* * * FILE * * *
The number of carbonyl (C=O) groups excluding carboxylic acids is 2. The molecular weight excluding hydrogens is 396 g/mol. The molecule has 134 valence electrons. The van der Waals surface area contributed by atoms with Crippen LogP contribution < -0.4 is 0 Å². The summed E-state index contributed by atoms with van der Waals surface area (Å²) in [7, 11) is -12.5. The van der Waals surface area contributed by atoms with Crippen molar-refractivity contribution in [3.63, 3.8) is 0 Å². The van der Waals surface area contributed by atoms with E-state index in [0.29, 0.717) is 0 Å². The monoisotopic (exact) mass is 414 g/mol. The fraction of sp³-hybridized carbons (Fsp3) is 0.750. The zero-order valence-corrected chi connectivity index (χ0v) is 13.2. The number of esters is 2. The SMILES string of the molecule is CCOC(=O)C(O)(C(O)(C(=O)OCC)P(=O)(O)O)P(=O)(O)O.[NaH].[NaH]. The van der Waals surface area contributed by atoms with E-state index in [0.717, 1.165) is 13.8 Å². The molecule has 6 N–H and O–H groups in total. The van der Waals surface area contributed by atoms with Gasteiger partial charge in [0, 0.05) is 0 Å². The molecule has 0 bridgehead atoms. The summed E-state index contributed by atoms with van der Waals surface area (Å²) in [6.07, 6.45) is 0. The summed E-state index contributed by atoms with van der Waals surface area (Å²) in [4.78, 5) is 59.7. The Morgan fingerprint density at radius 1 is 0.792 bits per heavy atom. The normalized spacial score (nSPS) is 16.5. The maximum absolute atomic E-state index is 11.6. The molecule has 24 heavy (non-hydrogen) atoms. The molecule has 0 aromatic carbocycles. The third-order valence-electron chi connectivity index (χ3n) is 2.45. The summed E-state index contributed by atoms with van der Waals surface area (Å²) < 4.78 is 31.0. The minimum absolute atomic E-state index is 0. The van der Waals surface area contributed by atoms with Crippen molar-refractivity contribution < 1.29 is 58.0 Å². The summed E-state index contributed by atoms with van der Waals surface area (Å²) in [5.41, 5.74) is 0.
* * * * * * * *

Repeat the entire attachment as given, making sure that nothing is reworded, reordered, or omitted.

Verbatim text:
The number of carbonyl (C=O) groups excluding carboxylic acids is 2. The molecular weight excluding hydrogens is 396 g/mol. The molecule has 134 valence electrons. The van der Waals surface area contributed by atoms with Crippen LogP contribution < -0.4 is 0 Å². The summed E-state index contributed by atoms with van der Waals surface area (Å²) in [7, 11) is -12.5. The van der Waals surface area contributed by atoms with Crippen molar-refractivity contribution in [3.63, 3.8) is 0 Å². The van der Waals surface area contributed by atoms with E-state index in [0.29, 0.717) is 0 Å². The monoisotopic (exact) mass is 414 g/mol. The fraction of sp³-hybridized carbons (Fsp3) is 0.750. The zero-order valence-corrected chi connectivity index (χ0v) is 13.2. The number of esters is 2. The SMILES string of the molecule is CCOC(=O)C(O)(C(O)(C(=O)OCC)P(=O)(O)O)P(=O)(O)O.[NaH].[NaH]. The van der Waals surface area contributed by atoms with E-state index in [0.717, 1.165) is 13.8 Å². The molecule has 6 N–H and O–H groups in total. The van der Waals surface area contributed by atoms with Gasteiger partial charge in [0, 0.05) is 0 Å². The molecule has 0 bridgehead atoms. The summed E-state index contributed by atoms with van der Waals surface area (Å²) in [6.07, 6.45) is 0. The summed E-state index contributed by atoms with van der Waals surface area (Å²) in [4.78, 5) is 59.7. The Morgan fingerprint density at radius 1 is 0.792 bits per heavy atom. The normalized spacial score (nSPS) is 16.5. The maximum absolute atomic E-state index is 11.6. The molecule has 24 heavy (non-hydrogen) atoms. The molecule has 0 aromatic carbocycles. The third-order valence-electron chi connectivity index (χ3n) is 2.45. The summed E-state index contributed by atoms with van der Waals surface area (Å²) < 4.78 is 31.0. The minimum absolute atomic E-state index is 0. The van der Waals surface area contributed by atoms with Crippen molar-refractivity contribution < 1.29 is 58.0 Å². The summed E-state index contributed by atoms with van der Waals surface area (Å²) in [5.41, 5.74) is 0.